We’ve all witnessed some of Australia’s biggest companies undergo a brand change recently; Woolworths and ANZ are two giants that instantly come to mind. As someone whose daily task is often advising how to implement change, I tend to pay pretty close attention to how these massive overhauls are implemented. Believe it or not, the change process is not that dissimilar, regardless of whether you employ 10 people or 10,000. The only real difference is money, and the degree of national media coverage (which means we can all learn from the big guys’ very public mistakes!)

In my usual blog style, I’d like to offer you a bit of advice for a brand

Before discussing a brand change-implementation program, it’s important to remind yourself of the reasons for the change. Are you changing business direction? Are you looking into new product ranges/service areas? Are you wanting to tap into a new target market or growing trend? The reasons why should dictate your change program, where you start, and where you finish.

Let’s also talk for a minute about budgeting. One of the most common mistakes so many companies make is forgetting to budget for change. Most will allow a certain amount for the brand re-design process, but forget about what happens with it from there. If you’re thinking about a brand change, get with your accountant and assign a sum for the re-design, and then a sum for the roll-out process. If you have no idea how much to allocate, talk to us before doing it. But, it all comes back to the reason for the change. If you need to emerge as a new, refreshed company to take advantage of a new opportunity – then you need to act fast, and do it properly! In addition, a gradual, one-business-card-at-a-time approach will send a confused message to your customers and also your staff, and cost you more in the long run (there are always economies of scale in producing a whole suite of items in one hit). This is not me trying to get you to spend more money – it’s just common sense! Change always creates potential for failure, which is why a lot of organisations spend their days avoiding it. Everything I’m suggesting is about minimising that potential for failure.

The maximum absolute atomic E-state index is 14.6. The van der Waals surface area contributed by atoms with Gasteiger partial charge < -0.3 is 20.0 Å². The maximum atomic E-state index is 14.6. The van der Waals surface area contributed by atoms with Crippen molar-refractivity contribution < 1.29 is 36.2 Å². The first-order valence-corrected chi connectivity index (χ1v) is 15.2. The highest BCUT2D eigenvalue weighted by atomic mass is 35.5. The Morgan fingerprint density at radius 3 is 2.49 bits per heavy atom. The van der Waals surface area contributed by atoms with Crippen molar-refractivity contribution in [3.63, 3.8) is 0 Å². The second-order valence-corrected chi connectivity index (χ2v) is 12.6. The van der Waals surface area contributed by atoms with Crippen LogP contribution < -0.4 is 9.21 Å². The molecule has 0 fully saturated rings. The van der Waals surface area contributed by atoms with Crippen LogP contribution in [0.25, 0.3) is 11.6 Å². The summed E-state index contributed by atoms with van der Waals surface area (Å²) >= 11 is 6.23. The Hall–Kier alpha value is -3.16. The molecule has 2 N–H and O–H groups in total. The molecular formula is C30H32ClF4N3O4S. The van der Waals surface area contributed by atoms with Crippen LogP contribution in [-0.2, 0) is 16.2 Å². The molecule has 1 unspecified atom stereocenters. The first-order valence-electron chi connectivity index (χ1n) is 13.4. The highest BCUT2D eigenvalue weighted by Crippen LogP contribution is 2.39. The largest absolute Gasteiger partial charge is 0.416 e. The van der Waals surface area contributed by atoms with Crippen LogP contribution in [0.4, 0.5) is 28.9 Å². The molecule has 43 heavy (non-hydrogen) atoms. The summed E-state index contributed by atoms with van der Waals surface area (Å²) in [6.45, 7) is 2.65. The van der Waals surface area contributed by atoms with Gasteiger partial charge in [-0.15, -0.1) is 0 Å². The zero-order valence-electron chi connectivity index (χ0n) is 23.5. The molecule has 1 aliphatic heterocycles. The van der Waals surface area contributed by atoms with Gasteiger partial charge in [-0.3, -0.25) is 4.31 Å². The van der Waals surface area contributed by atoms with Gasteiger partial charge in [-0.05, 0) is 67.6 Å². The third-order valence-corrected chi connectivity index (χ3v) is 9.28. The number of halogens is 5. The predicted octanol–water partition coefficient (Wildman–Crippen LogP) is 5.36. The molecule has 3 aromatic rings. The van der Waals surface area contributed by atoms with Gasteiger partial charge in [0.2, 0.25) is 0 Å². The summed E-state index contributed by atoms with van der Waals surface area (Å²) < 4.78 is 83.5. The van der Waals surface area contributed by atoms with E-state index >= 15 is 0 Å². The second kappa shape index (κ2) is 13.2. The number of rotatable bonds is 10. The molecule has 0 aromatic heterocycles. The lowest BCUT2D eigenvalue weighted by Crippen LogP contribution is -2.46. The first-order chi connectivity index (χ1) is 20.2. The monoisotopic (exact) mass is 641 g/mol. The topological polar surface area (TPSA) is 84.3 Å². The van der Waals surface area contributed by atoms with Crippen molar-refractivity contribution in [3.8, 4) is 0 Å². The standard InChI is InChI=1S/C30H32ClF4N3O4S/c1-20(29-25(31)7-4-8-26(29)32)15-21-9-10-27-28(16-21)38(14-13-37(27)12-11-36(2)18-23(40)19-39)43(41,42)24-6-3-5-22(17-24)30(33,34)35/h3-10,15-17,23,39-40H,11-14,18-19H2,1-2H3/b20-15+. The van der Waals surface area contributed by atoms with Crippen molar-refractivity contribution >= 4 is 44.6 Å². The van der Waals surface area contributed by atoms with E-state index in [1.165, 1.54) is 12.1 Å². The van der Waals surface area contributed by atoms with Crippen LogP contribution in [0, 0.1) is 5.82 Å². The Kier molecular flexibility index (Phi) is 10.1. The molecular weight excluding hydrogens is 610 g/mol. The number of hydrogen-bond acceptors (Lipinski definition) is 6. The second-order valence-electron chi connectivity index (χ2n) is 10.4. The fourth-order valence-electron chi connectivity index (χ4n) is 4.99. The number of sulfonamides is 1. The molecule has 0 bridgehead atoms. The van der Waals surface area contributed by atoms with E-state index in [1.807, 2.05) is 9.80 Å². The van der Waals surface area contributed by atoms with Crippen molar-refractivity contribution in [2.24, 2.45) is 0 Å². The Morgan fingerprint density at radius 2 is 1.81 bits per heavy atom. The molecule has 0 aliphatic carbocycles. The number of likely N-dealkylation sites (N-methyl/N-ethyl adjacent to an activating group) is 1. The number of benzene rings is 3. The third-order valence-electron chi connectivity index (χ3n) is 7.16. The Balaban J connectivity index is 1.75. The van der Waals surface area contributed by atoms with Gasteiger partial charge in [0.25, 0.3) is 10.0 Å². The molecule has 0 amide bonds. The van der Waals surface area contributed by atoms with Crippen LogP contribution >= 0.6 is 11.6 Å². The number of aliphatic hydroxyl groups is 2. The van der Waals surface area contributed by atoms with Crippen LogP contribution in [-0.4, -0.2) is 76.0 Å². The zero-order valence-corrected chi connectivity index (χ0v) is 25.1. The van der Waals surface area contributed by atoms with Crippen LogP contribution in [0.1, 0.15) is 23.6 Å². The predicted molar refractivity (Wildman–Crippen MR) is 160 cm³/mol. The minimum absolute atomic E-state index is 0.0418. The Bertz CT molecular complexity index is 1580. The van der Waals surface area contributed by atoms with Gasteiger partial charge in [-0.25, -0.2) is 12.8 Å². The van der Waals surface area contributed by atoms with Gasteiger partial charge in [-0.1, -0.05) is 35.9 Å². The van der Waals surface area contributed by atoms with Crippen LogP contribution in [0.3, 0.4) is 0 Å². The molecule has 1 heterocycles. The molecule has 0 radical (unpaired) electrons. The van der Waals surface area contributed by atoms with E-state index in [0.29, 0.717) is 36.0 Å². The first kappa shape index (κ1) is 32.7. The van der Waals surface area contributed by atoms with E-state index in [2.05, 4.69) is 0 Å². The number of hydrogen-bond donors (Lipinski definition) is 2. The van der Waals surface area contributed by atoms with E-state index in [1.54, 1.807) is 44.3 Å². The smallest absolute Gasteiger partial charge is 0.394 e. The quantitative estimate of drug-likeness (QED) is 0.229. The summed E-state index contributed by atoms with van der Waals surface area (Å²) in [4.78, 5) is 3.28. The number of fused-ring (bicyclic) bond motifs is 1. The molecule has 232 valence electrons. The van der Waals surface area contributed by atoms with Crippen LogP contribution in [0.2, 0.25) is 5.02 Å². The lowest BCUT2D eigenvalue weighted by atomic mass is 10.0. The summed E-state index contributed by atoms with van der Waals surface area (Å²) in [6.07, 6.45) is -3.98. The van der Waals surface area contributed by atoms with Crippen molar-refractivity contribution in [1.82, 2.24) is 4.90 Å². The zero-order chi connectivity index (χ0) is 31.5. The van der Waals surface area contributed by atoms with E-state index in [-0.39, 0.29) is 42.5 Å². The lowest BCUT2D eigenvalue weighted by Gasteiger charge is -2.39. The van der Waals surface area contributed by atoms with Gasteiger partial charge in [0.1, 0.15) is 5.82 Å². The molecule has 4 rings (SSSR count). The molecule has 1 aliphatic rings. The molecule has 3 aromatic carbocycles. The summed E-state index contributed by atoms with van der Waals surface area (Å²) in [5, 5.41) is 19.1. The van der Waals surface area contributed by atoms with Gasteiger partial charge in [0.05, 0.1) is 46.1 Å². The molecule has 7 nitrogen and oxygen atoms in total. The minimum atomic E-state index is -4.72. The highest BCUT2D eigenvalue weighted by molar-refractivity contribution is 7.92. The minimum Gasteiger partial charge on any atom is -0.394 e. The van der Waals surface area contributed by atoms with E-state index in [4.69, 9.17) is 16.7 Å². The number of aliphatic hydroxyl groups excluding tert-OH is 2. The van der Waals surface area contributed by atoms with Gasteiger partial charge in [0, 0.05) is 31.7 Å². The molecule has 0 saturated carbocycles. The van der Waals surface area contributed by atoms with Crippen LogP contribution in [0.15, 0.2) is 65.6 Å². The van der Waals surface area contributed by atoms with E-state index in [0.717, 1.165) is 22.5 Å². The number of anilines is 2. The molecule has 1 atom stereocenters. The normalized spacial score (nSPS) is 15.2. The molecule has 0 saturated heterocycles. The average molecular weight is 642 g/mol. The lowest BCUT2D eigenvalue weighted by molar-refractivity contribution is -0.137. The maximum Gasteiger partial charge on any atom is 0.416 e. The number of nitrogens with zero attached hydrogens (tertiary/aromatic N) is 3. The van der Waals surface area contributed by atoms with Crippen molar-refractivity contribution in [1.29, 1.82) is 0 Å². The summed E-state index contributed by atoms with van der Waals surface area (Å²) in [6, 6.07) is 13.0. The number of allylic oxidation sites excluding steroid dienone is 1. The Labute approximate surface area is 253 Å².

Another really important point, that again is often overlooked, is managing what exists first – and that means your staff and your current customers. It is very important that these two groups of people know what is going on – otherwise you risk losing their trust. You don’t necessarily need to show them the new logo before anyone else – but just let them know that change is occurring, and if you can, tell them why. As an ANZ customer, I received an email about 2 weeks prior to the official public launch of their new logo, letting me know that change was a-foot. Often, a change process is an opportunity to re-energise your people and your current customers – so get them excited!

A final recommendation is to consider timing and to set yourself a date where 100% of your organisation has changed over. After this date no-one should ever be exposed to your previous look. Managing this is extremely important. You need to be aware of where your previous logo has been circulated – as an example – you might sponsor a local footy club and have your logo on a sign around the edge of the oval. Consumer confusion is the biggest reason for a complete change, but also there is a simple issue of looking like you do things properly! Taking an ad-hoc approach will create this sort of attitude: ‘if you can’t do things properly, then you can’t service me properly’.

Of course, change is much more than these few things I have spoken about. But this is where all change processes should start.

I’ll share something with you that I try to remember every day:
change is an opportunity.